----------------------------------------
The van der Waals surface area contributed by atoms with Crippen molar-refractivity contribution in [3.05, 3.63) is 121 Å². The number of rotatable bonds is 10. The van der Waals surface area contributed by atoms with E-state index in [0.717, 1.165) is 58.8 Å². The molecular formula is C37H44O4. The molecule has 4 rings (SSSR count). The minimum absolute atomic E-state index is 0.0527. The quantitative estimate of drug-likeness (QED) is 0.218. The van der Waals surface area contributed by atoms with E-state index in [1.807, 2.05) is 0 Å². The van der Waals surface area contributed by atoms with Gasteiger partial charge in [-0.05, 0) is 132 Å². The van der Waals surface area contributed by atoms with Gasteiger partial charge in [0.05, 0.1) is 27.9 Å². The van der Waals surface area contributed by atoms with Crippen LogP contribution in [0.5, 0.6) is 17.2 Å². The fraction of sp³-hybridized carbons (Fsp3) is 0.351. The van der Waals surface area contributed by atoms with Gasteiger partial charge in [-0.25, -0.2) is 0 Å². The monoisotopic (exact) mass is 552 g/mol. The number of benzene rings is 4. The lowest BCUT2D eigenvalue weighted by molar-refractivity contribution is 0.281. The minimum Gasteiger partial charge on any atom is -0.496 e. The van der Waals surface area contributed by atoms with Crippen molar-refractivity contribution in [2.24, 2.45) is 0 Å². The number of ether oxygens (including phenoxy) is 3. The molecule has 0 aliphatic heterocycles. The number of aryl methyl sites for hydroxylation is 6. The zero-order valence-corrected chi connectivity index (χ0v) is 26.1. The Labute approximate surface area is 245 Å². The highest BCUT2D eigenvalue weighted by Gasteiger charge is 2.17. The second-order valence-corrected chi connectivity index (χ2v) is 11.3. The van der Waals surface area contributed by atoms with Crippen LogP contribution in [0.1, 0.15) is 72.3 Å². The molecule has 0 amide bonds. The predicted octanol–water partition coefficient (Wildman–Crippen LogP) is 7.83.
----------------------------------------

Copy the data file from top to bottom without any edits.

The van der Waals surface area contributed by atoms with Crippen molar-refractivity contribution in [3.05, 3.63) is 121 Å². The number of rotatable bonds is 10. The van der Waals surface area contributed by atoms with E-state index in [0.717, 1.165) is 58.8 Å². The molecular formula is C37H44O4. The molecule has 4 rings (SSSR count). The minimum absolute atomic E-state index is 0.0527. The quantitative estimate of drug-likeness (QED) is 0.218. The van der Waals surface area contributed by atoms with E-state index in [1.807, 2.05) is 0 Å². The van der Waals surface area contributed by atoms with Gasteiger partial charge in [-0.05, 0) is 132 Å². The van der Waals surface area contributed by atoms with Gasteiger partial charge in [0.05, 0.1) is 27.9 Å². The van der Waals surface area contributed by atoms with Crippen LogP contribution in [0.5, 0.6) is 17.2 Å². The fraction of sp³-hybridized carbons (Fsp3) is 0.351. The van der Waals surface area contributed by atoms with Gasteiger partial charge in [-0.25, -0.2) is 0 Å². The monoisotopic (exact) mass is 552 g/mol. The number of benzene rings is 4. The lowest BCUT2D eigenvalue weighted by molar-refractivity contribution is 0.281. The minimum Gasteiger partial charge on any atom is -0.496 e. The van der Waals surface area contributed by atoms with Crippen molar-refractivity contribution in [2.24, 2.45) is 0 Å². The number of ether oxygens (including phenoxy) is 3. The molecule has 0 aliphatic heterocycles. The number of aryl methyl sites for hydroxylation is 6. The zero-order valence-corrected chi connectivity index (χ0v) is 26.1. The Labute approximate surface area is 245 Å². The highest BCUT2D eigenvalue weighted by Gasteiger charge is 2.17. The second-order valence-corrected chi connectivity index (χ2v) is 11.3. The van der Waals surface area contributed by atoms with Crippen LogP contribution in [0.1, 0.15) is 72.3 Å². The molecule has 0 amide bonds. The predicted octanol–water partition coefficient (Wildman–Crippen LogP) is 7.83.